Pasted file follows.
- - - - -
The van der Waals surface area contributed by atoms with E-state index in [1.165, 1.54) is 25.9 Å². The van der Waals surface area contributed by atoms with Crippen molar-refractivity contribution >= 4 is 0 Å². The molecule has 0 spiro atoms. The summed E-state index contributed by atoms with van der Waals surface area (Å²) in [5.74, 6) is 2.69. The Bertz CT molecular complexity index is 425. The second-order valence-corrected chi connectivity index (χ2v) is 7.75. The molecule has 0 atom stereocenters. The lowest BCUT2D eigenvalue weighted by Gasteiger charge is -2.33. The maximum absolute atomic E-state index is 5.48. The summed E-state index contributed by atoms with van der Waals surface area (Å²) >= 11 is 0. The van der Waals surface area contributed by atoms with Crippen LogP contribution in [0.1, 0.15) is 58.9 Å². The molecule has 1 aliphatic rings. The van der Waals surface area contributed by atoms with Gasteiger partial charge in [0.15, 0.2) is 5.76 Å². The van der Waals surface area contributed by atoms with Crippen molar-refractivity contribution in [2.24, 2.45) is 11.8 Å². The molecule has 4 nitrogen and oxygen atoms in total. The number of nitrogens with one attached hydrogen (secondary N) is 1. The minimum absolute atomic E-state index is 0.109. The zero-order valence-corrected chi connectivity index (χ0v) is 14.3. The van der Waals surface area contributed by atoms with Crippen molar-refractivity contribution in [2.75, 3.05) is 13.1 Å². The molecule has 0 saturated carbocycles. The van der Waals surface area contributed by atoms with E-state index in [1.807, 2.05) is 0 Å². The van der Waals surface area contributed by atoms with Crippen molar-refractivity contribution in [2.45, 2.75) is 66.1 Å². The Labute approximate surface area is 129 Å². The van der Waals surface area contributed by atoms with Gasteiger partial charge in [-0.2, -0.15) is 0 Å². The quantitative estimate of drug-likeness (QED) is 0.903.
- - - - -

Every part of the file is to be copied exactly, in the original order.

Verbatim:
The van der Waals surface area contributed by atoms with E-state index in [1.165, 1.54) is 25.9 Å². The van der Waals surface area contributed by atoms with Crippen molar-refractivity contribution >= 4 is 0 Å². The molecule has 0 spiro atoms. The summed E-state index contributed by atoms with van der Waals surface area (Å²) in [5.74, 6) is 2.69. The Bertz CT molecular complexity index is 425. The second-order valence-corrected chi connectivity index (χ2v) is 7.75. The molecule has 0 atom stereocenters. The lowest BCUT2D eigenvalue weighted by Gasteiger charge is -2.33. The maximum absolute atomic E-state index is 5.48. The summed E-state index contributed by atoms with van der Waals surface area (Å²) >= 11 is 0. The van der Waals surface area contributed by atoms with Crippen LogP contribution in [0.1, 0.15) is 58.9 Å². The molecule has 1 aliphatic rings. The van der Waals surface area contributed by atoms with Gasteiger partial charge in [0.15, 0.2) is 5.76 Å². The van der Waals surface area contributed by atoms with Crippen molar-refractivity contribution in [2.24, 2.45) is 11.8 Å². The molecule has 4 nitrogen and oxygen atoms in total. The number of nitrogens with one attached hydrogen (secondary N) is 1. The minimum absolute atomic E-state index is 0.109. The zero-order valence-corrected chi connectivity index (χ0v) is 14.3. The van der Waals surface area contributed by atoms with Crippen molar-refractivity contribution in [2.75, 3.05) is 13.1 Å². The molecule has 0 saturated carbocycles. The van der Waals surface area contributed by atoms with E-state index in [1.807, 2.05) is 0 Å². The van der Waals surface area contributed by atoms with Crippen molar-refractivity contribution in [2.45, 2.75) is 66.1 Å². The Labute approximate surface area is 129 Å². The van der Waals surface area contributed by atoms with Gasteiger partial charge in [-0.2, -0.15) is 0 Å². The quantitative estimate of drug-likeness (QED) is 0.903.